A childhood love in Prague
At the age of thirteen, Wagner lived in Dresden and visited Prague and fell unhappily in love with the daughter of a music-loving nobleman and acquaintance of the family, where he was allowed to live. A year later he came once again on foot from Dresden because he had no money for transportation. Two more times he visited the Pachtas later, each time accompanied by his wife. This palace still exists and the beautiful romantic courtyard still charms today. The building is occupied by the beautiful boutique hotel Smetana.
Wagner visited Bohemia, today’s Czech Republic, a dozen times, including the capital Prague several times. In his memoirs he wrote: “Above all, the ancient splendor and beauty of the incomparable city of Prague made an indelible impression on my imagination.”
On traces of the Middle Ages at the castle Strekow
Wagner besuchte Teplitz in seinen jüngeren Jahren mehrmals. Besonders bedeutsam waren die beiden Reisen 1842 und 1843, die er vom 50 Kilometer entfernten Dresden aus unternahm, wo er seit kurzem zum Kapellmeister ernannt worden war. Die Gegend scheint seine Phantasie angeregt zu haben, er arbeitete dort verschiedentlich an seinen Opern. Besonders die nahe Burg Schreckenstein beflügelte seine Imagination für die Schöpfung seines «Tannhäusers».
CONCERT HALLS AND OPERA HOUSES
National theater (narodni-divadlo) Prague
The construction of the Czech National Theater was a national act, financed by donations from all over the country. The laying of the foundation stone was attended by 100,000 people, but it took an agonizing 13 years before it was opened in 1883, shortly before completion a fire raged. It is the most important musical theater in Czechoslovakia.
National theater Prague:
The premiere of the opera “Rusalka” (next to the “Bartered Bride” the most famous Czech opera) was perhaps the most glamorous moment of this house, which saw the light of day in this theater in 1901 to great acclaim. Listen to the most famous piece from this opera, the Moon Aria sung by Anna Netrebko:
The premiere of his 8th Symphony had taken place in this theater 11 years earlier.
In this concert hall Dvořák conducted the first performance of the newly founded Czech Philharmonic Orchestra, which originally consisted of the musicians of the National Theater. The building served as a parliament building for a few years and also houses an art museum. The large hall is named after Dvořák. The Rudolfinum features high quality classical music.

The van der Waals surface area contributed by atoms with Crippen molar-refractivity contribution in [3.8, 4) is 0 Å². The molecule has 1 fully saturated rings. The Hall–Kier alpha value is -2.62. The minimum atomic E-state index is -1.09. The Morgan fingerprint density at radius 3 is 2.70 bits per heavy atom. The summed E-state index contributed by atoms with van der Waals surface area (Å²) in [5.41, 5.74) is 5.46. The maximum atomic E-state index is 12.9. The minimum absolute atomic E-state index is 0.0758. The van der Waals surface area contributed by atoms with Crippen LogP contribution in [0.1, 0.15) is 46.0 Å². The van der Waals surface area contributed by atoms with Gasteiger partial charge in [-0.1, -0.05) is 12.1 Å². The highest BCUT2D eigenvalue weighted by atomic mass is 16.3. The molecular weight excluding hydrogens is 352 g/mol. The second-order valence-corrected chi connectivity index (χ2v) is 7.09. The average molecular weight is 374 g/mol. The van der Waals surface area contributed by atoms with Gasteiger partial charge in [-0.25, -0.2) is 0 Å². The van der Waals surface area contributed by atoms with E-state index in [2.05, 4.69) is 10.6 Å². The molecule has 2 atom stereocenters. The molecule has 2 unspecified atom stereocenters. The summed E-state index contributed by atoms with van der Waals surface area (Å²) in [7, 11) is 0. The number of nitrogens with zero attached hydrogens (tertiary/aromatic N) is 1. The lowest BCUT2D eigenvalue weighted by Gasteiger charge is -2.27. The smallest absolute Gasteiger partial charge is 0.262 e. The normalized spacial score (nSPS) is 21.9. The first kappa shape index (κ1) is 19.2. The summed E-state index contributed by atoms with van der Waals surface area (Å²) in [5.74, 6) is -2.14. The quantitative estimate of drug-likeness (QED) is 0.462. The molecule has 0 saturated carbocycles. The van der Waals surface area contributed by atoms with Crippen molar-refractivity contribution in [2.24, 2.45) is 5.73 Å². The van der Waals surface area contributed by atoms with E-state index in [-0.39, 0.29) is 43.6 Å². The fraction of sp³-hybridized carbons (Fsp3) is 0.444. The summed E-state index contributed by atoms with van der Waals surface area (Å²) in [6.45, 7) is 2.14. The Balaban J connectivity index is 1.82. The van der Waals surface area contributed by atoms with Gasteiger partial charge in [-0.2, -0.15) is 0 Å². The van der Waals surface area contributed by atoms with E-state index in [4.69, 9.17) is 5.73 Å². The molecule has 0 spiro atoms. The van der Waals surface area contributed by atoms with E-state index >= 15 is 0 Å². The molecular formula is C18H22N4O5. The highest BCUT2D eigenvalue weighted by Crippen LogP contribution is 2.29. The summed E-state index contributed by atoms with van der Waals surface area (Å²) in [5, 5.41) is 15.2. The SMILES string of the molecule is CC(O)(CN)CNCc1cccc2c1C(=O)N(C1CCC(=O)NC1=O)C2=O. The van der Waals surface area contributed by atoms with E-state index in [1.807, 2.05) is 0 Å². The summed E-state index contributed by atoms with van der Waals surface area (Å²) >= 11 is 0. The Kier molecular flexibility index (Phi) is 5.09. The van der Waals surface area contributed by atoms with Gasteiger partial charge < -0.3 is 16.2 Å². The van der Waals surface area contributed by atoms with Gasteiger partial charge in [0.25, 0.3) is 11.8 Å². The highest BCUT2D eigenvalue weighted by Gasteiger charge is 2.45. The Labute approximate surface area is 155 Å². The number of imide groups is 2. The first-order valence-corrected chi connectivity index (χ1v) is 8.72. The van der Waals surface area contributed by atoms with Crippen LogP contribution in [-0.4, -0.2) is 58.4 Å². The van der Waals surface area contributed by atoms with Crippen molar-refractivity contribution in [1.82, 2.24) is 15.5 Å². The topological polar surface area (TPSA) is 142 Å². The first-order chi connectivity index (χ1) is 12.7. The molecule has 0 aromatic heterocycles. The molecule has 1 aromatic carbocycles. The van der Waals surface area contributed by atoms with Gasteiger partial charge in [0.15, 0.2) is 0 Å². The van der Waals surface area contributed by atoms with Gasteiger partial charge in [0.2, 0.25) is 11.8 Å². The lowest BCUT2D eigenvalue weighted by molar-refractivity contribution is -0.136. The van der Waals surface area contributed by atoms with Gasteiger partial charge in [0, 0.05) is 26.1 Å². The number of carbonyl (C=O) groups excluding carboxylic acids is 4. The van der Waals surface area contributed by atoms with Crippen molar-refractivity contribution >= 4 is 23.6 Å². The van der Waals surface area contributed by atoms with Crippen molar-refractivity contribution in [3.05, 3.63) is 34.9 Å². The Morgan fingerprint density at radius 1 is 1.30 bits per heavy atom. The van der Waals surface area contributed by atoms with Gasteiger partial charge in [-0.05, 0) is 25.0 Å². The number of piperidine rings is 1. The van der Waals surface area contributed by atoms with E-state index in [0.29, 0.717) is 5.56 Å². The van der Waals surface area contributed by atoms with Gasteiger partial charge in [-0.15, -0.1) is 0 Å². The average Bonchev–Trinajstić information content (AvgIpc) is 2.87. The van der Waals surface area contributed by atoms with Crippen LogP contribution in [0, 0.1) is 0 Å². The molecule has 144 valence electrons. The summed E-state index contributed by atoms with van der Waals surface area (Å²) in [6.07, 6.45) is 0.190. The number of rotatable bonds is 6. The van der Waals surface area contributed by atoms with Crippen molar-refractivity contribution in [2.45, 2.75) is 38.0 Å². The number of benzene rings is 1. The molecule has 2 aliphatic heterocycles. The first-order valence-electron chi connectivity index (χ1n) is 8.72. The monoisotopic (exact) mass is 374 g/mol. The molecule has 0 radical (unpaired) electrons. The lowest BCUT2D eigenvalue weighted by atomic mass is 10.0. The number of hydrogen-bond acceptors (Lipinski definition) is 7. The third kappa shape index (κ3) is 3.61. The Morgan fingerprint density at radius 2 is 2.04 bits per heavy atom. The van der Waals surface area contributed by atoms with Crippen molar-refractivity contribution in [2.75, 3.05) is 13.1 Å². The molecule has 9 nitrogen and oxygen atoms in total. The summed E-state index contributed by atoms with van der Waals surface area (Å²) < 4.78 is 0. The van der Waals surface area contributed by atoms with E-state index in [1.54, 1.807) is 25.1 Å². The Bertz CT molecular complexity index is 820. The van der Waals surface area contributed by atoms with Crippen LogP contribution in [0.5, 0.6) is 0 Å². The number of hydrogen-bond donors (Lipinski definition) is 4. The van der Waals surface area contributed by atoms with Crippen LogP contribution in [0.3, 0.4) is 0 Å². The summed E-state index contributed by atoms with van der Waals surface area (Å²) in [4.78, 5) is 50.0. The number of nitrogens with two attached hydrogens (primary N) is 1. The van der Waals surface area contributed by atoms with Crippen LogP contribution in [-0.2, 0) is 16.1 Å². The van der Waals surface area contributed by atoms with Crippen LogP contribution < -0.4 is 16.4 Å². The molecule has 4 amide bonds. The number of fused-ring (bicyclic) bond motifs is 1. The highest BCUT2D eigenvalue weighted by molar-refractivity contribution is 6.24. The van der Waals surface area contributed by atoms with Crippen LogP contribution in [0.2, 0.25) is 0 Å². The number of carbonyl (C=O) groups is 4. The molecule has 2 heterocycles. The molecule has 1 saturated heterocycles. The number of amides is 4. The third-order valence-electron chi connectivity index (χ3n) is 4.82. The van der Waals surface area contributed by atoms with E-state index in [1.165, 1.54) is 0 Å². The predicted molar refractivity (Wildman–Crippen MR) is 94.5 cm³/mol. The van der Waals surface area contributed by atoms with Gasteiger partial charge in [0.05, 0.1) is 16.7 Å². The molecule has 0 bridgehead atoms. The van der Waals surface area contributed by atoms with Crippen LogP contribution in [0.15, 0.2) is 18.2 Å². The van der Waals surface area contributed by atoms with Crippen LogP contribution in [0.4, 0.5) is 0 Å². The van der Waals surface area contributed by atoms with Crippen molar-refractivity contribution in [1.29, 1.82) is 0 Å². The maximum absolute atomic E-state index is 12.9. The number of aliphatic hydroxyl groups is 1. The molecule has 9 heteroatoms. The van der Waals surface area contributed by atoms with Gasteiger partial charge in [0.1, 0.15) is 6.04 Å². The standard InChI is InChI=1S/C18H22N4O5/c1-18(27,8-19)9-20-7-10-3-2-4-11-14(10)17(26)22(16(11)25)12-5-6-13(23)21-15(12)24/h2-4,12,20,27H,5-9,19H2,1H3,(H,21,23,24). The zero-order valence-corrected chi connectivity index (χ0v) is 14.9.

Prague State Opera
The theater opened in 1888 as the “Neues Deutsches Theater,” financed by German industrialists (not to be confused with the Estates Theater). Artistically it was run by Angelo Neumann, a great Wagner devotee, opening with the “Meistersinger”. Today, as the State Opera, it belongs to the public theaters. The building has been renovated and reopened gloriously in 2020. Tours are made possible.
Prague Estates theater (Stavovské divadlo)
Where Mozart celebrated his triumphs
In 1887 Mozart celebrated one of the greatest triumphs of his career at the Estates Theatre with the premiere of Don Giovanni. The jubilation knew no bounds when the curtain fell. As with the Nozze di figaro, the Prague audience loved him. The “Clemenza di Tito” also premiered in the Estates Theater, was well received, but the empress is said to have dismissed the work as a “German mess”.
The theater has been preserved almost in its original state and can be experienced with performances and tours. It is now part of the National Theater complex.
Estates theater around 1830:
Estates theater today:
Mahen Theater (former National theater)
The place of the first performance of Janacek’s operas
This beautiful theater, opened in 1878, was the scene of the first performances of Janacek’s operas and was then called the National Theater. The interior of the theater and the marble staircase are especially beautiful.
The theater became the first fully electrically lit theater on the European continent. An Edison light bulb from 1882 was therefore placed in a decorative copper case set into the last stone. (Today it is displayed in a glass case next to the main staircase). Edison himself visited Brno in 1911. (Source: Theater website).
The theater offers a high quality opera program.
For Smetana fans, a museum was established in his honor. At the end of Novotného lávka, in front of the Museum of Bedřich Smetana, a monument to the composer was unveiled in 1984.
This small museum, just outside the center of Prague, is housed in a beautiful villa and brings the life and work of the composer closer.
Janáček memorial place
His house (from 1910) and the attached music school form the memorial of the Moravian composer. The house is in original condition, the study and his piano where he wrote his most important works after 1910 are part of the tour.
Mozart memorial place Betramka (might still be closed)